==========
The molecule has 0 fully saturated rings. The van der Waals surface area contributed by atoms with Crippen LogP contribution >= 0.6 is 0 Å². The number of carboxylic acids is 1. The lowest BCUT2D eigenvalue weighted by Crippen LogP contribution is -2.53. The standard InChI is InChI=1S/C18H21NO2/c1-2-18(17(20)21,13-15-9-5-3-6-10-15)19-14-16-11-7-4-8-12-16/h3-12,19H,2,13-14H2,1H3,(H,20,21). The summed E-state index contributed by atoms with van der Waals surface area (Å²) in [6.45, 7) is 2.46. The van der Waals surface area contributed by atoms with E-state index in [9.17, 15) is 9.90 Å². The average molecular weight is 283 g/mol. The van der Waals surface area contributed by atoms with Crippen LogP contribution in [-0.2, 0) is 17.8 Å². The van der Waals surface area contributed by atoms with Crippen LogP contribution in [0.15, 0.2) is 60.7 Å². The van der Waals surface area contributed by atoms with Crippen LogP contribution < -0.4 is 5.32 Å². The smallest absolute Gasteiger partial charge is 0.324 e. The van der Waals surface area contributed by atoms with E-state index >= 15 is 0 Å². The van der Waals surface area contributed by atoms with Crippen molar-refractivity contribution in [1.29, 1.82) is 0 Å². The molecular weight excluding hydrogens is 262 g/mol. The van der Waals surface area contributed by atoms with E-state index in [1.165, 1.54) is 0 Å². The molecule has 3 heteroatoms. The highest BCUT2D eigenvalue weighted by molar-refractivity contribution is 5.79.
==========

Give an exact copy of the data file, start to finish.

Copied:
The molecule has 0 fully saturated rings. The van der Waals surface area contributed by atoms with Crippen LogP contribution >= 0.6 is 0 Å². The number of carboxylic acids is 1. The lowest BCUT2D eigenvalue weighted by Crippen LogP contribution is -2.53. The standard InChI is InChI=1S/C18H21NO2/c1-2-18(17(20)21,13-15-9-5-3-6-10-15)19-14-16-11-7-4-8-12-16/h3-12,19H,2,13-14H2,1H3,(H,20,21). The summed E-state index contributed by atoms with van der Waals surface area (Å²) in [6.45, 7) is 2.46. The van der Waals surface area contributed by atoms with E-state index in [9.17, 15) is 9.90 Å². The average molecular weight is 283 g/mol. The van der Waals surface area contributed by atoms with Crippen LogP contribution in [-0.2, 0) is 17.8 Å². The van der Waals surface area contributed by atoms with Crippen LogP contribution in [0.15, 0.2) is 60.7 Å². The van der Waals surface area contributed by atoms with Crippen LogP contribution < -0.4 is 5.32 Å². The smallest absolute Gasteiger partial charge is 0.324 e. The van der Waals surface area contributed by atoms with E-state index >= 15 is 0 Å². The van der Waals surface area contributed by atoms with Crippen molar-refractivity contribution in [1.29, 1.82) is 0 Å². The molecular weight excluding hydrogens is 262 g/mol. The van der Waals surface area contributed by atoms with E-state index in [1.165, 1.54) is 0 Å². The molecule has 3 heteroatoms. The highest BCUT2D eigenvalue weighted by molar-refractivity contribution is 5.79.